Is there anything more to say about Greece? Actually, I think so.
Krugman goes on to comment on the loveliness of more debt. Why? Because debt causes two systemic changes. First, it transfers power to the banking class and the state. Second, it replaces law, custom, and religion, as a means of social management. We have evolved three systems so far for managing society: first phase: religion and shared labor, second phase: law and taxation, and third phase: credit and debt. My Krugman wants us to enter the third phase without understanding the first: concentration of resources, the second: trade routes and markets, or escaping it’s claws.The truth is that we must keep each of these systems of social organization. Religion is a means by which we establish general goals for concentrating effort and resources. Soldiery and market making allow us to control land, trade routes, and to build markets and a division of labor. Credit and Debt let us build a more complex world of incentives and regulations on a more granular individual basis so that we may increase the division of knowledge and labor. But none of these systems is sufficient alone.
A reader comments to this effect on Mr Krugman’s blog:
Konstantin, New York, N.Y. May 4th, 2010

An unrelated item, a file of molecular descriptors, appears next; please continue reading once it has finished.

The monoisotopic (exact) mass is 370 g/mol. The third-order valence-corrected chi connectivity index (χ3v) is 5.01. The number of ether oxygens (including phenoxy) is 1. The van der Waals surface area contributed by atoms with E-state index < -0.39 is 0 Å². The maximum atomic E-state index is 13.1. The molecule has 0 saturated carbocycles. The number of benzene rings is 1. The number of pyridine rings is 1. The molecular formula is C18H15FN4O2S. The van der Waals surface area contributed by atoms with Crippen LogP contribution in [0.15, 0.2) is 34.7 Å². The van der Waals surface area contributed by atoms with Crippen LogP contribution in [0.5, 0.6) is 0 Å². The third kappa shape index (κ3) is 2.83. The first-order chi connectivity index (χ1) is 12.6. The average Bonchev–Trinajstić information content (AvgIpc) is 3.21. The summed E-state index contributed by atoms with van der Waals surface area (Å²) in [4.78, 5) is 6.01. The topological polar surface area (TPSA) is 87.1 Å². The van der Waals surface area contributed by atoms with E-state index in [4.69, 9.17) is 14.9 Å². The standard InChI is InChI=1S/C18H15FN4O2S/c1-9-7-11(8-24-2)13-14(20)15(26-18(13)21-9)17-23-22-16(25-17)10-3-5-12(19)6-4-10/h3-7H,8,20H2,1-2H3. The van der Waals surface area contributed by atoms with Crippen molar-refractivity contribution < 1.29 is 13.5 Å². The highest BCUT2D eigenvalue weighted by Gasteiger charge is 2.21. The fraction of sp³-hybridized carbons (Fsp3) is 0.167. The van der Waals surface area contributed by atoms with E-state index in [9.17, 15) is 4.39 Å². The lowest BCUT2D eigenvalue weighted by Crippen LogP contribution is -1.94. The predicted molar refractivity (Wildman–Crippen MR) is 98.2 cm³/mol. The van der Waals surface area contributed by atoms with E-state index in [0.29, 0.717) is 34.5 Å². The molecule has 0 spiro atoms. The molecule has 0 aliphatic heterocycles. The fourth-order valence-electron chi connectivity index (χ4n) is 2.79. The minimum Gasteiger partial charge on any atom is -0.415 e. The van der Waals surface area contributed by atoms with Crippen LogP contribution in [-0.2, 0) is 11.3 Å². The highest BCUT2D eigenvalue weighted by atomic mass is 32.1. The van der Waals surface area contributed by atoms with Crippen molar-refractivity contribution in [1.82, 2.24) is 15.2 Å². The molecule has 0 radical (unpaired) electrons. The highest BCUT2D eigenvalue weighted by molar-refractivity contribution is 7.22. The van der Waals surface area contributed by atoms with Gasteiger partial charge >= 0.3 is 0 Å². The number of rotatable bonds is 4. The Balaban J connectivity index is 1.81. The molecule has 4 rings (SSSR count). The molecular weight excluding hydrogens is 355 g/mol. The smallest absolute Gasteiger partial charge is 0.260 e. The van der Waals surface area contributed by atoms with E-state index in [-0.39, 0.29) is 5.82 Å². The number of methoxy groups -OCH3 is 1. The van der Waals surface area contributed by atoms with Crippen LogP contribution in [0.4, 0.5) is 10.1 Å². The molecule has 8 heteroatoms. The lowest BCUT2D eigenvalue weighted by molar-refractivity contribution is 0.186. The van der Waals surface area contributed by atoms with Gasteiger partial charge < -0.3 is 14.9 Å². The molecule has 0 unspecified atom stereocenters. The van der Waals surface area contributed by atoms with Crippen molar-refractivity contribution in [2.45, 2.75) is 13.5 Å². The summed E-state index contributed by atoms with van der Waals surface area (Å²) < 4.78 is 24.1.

Mr. Krugman your world view is full of debt slavery. Greece should leave the tyrannical European Union and then if it wishes can devalue their currency but not too much.
To which I responded:
“Mr. Krugman your world view is full of debt slavery.”
But this strategy suit’s Mr Krugman’s desire to move society from upper class military control over trade routes for the purpose of creating markets, to working class bureaucratic control over individual lives for the purpose of creating the illusion of psychological certainty. In other words, from a growing to a dying society.
Since we possess too little information to predict the future, we invariably make our judgements about the future according to our class and cultural metaphysical assumptions. We confuse these assumptions or ‘preferences’ for truths. But they are just ‘silly ideas’ writ large, whose silliness is obscured by ignorance, time and complexity.
And unfortunately, it would be a full time job to criticize Mr Krugman’s silly logic. He complains elsewhere that the volume of criticism has increased of late, and that it’s from the Crazies. Crazies simply include a vast number of people in and out of the profession that see him as not an economists but a political hack.
But I’m not sure that there is any better way of illustrating the foolishness of the left than to build a body of work that articulates one’s position by showing the consistency of errors in one’s opposition. And it’s entertaining as well as utilitarian.
Unfortunately, I dislike the man.